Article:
Grazing Muzzles for Horses and Ponies

The horse has evolved as a grazing animal; pasture plays a pivotal role in equine nutrition. Reported intakes of fresh pasture by horses can range from 1.5 to 5.2 % of body weight/day. With such a large intake of pasture possible, can horses over consume? What components of pasture grass can cause problems if taken in at excessive levels?

Pasture has been implicated in the onset of several metabolic disorders in horses. During photosynthesis, green plants ‘fix’ atmospheric carbon dioxide in the presence of light, resulting in the production of simple sugars. When sugars are produced in excess of the energy requirement of the plant for growth and development, they are converted into storage, or ‘reserve’ carbohydrates. These carbohydrates make up the nonstructural carbohydrate (NSC) fraction of the plant. These non-structural carbohydrates follow a seasonal pattern with highest values in spring compared to summer and winter, and intermediate values in the autumn. The over consumption of nonstructural carbohydrates by grazing horses have been implicated with disorders including insulin resistance and laminitis.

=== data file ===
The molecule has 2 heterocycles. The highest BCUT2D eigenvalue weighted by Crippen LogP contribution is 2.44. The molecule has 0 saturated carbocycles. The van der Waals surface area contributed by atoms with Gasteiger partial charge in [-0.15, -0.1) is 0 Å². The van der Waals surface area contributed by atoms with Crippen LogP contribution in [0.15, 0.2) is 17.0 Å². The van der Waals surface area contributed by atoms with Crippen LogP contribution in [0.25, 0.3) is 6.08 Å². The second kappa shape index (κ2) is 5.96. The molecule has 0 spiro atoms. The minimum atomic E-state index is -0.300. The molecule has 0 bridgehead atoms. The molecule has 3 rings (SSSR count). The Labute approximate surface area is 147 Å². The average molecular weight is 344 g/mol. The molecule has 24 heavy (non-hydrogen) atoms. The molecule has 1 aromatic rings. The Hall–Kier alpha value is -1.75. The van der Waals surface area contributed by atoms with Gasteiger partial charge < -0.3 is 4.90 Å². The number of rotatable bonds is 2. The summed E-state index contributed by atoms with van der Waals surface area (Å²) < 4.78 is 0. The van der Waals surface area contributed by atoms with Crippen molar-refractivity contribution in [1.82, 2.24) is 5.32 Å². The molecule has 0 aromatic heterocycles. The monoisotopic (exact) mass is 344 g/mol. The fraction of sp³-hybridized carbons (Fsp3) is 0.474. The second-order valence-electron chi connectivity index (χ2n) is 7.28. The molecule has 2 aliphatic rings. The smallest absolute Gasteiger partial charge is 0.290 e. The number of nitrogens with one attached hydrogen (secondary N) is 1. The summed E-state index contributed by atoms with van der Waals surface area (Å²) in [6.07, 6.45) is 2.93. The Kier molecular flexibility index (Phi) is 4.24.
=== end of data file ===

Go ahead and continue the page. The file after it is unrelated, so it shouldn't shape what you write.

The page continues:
In addition to sugar and starch (NSC) causing metabolic issues, the sheer over consumption of pasture grass can cause obesity in horses. Obesity can result in further problems with insulin sensitivity as body fat mass increases. All of these over-weight conditions result in a cascade of problems that at the very least leave your horse fat and intolerant of exercise to far more severe conditions such as insulin insensitivity and laminitis. It has been reported that excessive pasture intake accounts for nearly 50% of all reported cases of laminitis. Obesity therefore must be corrected.